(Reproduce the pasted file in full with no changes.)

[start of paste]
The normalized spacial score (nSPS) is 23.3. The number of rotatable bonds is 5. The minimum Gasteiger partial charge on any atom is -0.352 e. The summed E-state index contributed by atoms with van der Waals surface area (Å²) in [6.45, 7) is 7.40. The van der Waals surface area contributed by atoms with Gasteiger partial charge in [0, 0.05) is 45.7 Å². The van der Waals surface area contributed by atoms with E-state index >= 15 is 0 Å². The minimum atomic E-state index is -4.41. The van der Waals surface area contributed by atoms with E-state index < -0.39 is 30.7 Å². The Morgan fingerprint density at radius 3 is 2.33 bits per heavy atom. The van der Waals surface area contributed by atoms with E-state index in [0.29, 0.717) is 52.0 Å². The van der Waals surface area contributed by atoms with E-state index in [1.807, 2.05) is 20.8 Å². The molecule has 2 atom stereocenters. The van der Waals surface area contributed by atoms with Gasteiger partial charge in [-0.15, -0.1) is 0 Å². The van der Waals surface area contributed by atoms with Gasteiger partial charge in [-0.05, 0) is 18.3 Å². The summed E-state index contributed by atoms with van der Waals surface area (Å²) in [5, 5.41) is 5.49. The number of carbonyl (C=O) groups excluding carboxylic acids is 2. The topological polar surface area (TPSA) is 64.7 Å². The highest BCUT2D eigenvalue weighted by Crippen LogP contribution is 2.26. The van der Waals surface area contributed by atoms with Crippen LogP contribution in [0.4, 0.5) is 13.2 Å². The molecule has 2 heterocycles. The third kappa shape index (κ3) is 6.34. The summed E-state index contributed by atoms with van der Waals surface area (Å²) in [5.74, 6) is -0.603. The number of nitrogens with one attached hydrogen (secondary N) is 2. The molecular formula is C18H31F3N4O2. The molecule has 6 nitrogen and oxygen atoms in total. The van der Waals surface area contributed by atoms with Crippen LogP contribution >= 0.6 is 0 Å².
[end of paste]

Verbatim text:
The normalized spacial score (nSPS) is 23.3. The number of rotatable bonds is 5. The minimum Gasteiger partial charge on any atom is -0.352 e. The summed E-state index contributed by atoms with van der Waals surface area (Å²) in [6.45, 7) is 7.40. The van der Waals surface area contributed by atoms with Gasteiger partial charge in [0, 0.05) is 45.7 Å². The van der Waals surface area contributed by atoms with E-state index >= 15 is 0 Å². The minimum atomic E-state index is -4.41. The van der Waals surface area contributed by atoms with E-state index < -0.39 is 30.7 Å². The Morgan fingerprint density at radius 3 is 2.33 bits per heavy atom. The van der Waals surface area contributed by atoms with E-state index in [0.29, 0.717) is 52.0 Å². The van der Waals surface area contributed by atoms with E-state index in [1.807, 2.05) is 20.8 Å². The molecule has 2 atom stereocenters. The van der Waals surface area contributed by atoms with Gasteiger partial charge in [-0.15, -0.1) is 0 Å². The van der Waals surface area contributed by atoms with Gasteiger partial charge in [-0.05, 0) is 18.3 Å². The summed E-state index contributed by atoms with van der Waals surface area (Å²) in [5, 5.41) is 5.49. The number of carbonyl (C=O) groups excluding carboxylic acids is 2. The topological polar surface area (TPSA) is 64.7 Å². The highest BCUT2D eigenvalue weighted by Crippen LogP contribution is 2.26. The van der Waals surface area contributed by atoms with Crippen LogP contribution in [0.4, 0.5) is 13.2 Å². The molecule has 2 heterocycles. The third kappa shape index (κ3) is 6.34. The summed E-state index contributed by atoms with van der Waals surface area (Å²) in [5.74, 6) is -0.603. The number of nitrogens with one attached hydrogen (secondary N) is 2. The molecular formula is C18H31F3N4O2. The molecule has 6 nitrogen and oxygen atoms in total. The van der Waals surface area contributed by atoms with Crippen LogP contribution >= 0.6 is 0 Å².